One of the Boston Bruins' advantages over most teams in the NHL is goaltending, but that hasn't been the case against the Tampa Bay Lightning this season.

These Atlantic Division rivals wrapped up their four-game season series Saturday night at TD Garden, where the Lightning won 5-3 in a thrilling matchup that featured several fights, including a line brawl late in the second period.

Bruins goalie Tuukka Rask made his fourth start versus the Bolts this season and didn't play well. He gave up four goals on just 24 shots, including two shorthanded goals on the same power play in the first period. Rask should've done better on Anthony Cirelli's shorthanded goal that opened the scoring.

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Earlier in the week, Rask played great against the Lightning by stopping 20 of 21 shots in a 2-1 victory at Amalie Arena. It's his only quality performance against Tampa Bay this season, though. Rask allowed three or more goals in each of the other three matchups with the Bolts. He went 1-2-1 with a 2.73 goals against average and a .902 save percentage in the four-game season series.

Rask's numbers versus the Lightning over the last few years have not been great. He's 2-9-1 with a 3.09 GAA and a .887 save percentage in his last 12 games against Tampa Bay, including the 2018 second-round playoff series that the Lightning won in five games.


Check out a deeper look inside Rask's performance against the Lightning in the chart below:

So, how concerning are Rask's struggles versus the Lightning? It's definitely an issue.

The Lightning are one of the league's best teams and likely will play the Bruins in the second round of the 2020 Stanley Cup Playoffs. Tampa Bay has one of the deepest and most skilled groups of forwards in the league, even with superstar center and captain Steven Stamkos out of the lineup due to injury. The Lightning are the highest-scoring team with 3.51 goals per game, and this number could go even higher as trade deadline additions Barclay Goodrow and Blake Coleman continue to develop chemistry with their new teammates.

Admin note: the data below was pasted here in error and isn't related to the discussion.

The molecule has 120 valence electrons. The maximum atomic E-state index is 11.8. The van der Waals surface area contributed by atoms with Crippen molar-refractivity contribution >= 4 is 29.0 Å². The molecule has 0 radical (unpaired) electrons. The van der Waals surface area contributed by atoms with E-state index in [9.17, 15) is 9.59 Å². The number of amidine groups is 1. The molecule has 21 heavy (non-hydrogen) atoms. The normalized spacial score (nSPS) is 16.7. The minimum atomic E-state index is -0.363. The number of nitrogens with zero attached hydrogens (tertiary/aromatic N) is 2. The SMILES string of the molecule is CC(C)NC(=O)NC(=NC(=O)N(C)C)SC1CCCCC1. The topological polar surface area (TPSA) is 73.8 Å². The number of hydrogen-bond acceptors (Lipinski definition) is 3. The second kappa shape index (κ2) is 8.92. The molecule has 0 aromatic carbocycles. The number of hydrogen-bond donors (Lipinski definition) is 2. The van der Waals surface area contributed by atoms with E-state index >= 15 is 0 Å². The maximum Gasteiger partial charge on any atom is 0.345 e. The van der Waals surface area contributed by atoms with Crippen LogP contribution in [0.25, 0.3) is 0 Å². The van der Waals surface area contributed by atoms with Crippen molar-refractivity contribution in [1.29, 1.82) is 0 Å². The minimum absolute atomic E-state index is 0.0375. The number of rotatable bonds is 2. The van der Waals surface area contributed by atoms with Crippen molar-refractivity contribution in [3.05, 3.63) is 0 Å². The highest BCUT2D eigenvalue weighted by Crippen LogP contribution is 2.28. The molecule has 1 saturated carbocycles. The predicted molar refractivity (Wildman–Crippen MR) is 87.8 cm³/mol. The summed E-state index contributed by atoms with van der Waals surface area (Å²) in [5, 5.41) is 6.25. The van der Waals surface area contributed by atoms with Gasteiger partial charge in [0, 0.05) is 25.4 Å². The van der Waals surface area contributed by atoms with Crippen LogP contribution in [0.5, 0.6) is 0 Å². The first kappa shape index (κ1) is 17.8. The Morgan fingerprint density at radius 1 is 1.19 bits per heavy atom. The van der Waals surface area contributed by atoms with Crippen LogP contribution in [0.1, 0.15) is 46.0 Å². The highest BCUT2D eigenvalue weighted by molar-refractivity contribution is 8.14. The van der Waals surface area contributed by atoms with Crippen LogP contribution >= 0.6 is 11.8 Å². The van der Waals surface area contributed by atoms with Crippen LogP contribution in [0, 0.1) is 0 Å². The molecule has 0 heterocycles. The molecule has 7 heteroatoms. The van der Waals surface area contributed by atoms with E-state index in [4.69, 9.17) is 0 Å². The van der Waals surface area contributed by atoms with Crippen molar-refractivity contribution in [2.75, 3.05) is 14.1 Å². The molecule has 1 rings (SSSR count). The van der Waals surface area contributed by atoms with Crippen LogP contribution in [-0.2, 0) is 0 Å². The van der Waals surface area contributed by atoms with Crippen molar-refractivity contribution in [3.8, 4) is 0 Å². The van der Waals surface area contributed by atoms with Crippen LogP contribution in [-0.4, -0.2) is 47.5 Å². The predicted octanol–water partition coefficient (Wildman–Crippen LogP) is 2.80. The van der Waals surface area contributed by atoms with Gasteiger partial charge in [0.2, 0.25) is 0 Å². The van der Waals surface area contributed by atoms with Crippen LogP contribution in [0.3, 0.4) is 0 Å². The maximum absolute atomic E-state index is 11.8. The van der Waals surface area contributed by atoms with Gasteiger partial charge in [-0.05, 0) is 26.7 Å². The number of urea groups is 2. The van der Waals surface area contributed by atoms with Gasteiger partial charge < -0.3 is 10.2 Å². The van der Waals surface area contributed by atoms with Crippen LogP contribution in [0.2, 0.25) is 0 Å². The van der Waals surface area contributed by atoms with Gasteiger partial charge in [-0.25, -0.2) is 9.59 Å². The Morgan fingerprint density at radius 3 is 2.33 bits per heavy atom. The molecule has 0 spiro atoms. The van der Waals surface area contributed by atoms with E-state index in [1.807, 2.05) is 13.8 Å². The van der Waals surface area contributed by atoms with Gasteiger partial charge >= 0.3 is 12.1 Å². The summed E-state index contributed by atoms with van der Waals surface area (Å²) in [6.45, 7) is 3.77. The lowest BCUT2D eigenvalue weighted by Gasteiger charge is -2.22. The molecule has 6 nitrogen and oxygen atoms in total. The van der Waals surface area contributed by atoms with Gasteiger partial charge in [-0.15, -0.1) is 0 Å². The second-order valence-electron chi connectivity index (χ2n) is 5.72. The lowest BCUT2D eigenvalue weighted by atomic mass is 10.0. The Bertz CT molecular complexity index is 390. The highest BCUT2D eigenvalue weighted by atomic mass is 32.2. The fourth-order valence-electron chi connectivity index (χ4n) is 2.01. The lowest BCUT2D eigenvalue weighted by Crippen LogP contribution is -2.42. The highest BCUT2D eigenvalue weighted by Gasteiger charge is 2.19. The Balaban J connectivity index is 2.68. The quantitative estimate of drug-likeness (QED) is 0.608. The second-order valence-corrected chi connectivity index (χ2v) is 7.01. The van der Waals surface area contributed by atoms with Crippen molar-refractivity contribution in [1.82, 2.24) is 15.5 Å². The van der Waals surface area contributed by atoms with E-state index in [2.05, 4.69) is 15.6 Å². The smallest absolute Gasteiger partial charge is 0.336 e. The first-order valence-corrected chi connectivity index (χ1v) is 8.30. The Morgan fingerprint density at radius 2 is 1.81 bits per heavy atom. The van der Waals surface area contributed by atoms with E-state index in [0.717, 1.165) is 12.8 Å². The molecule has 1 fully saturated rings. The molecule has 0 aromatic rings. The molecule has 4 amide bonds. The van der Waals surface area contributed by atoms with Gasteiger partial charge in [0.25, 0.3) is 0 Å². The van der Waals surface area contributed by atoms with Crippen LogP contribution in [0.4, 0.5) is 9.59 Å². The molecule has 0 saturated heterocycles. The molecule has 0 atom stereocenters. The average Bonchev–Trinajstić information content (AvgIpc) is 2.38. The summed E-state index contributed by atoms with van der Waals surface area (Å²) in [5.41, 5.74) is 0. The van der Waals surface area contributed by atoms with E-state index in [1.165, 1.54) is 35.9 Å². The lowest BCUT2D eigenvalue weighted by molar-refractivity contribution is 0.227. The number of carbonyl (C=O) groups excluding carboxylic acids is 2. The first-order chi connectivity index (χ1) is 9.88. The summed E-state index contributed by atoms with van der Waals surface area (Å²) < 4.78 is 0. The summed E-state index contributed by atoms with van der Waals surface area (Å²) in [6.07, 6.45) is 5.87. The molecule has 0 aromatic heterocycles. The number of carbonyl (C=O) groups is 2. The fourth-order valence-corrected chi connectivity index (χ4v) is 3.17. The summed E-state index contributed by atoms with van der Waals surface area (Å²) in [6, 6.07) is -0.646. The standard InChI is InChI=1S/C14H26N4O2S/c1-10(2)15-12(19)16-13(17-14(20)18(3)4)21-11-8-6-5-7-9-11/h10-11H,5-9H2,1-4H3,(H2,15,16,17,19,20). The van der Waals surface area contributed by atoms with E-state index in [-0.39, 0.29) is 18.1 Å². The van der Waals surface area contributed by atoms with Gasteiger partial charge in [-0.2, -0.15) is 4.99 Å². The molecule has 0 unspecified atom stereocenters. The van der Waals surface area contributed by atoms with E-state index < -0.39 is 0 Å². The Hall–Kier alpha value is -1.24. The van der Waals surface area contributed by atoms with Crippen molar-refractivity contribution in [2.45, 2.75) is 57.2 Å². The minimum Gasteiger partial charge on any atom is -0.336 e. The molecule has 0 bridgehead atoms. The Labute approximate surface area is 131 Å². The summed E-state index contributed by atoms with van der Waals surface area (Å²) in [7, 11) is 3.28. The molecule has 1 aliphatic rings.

The margin for error against a Lightning team with plenty of offensive firepower is slimmer than it would be versus a weaker playoff opponent such as the Toronto Maple Leafs, Columbus Blue Jackets and Carolina Hurricanes. This fact heightens the need for Rask to be really sharp against the Lightning, especially early in the game so the Bruins don't fall in a hole that's difficult to climb out of, which is what happened in Saturday's defeat.

Complicating matters is Lightning goalie Andrei Vasilevskiy has been brilliant versus the Bruins this season with a 3-1-0 record, a .928 save percentage and a 2.46 GAA. He's a former Vezina Trophy winner and one of the league's top 10 netminders. Vasilevskiy is not the kind of goalie you want to be facing while trying to mount a comeback. 

Rask has played phenomenally throughout the season and is the favorite to win his second Vezina Trophy. He leads the league with a 2.18 GAA and ranks third with a .926 save percentage. He's the primary reason why the Bruins have allowed a league-low 167 goals.

That said, Rask's performance against Tampa Bay must improve, because if the B's are going to return to the Stanley Cup Final, they'll probably have to go through the Lightning. The Bruins were fortunate to escape the Lightning on last season's run to the Cup Final, but based on how much tougher and deeper the Lightning are in 2019-20, a repeat of that scenario is unlikely.

Haggerty: Rask outplayed by Vasilevskiy in loss to Tampa Bay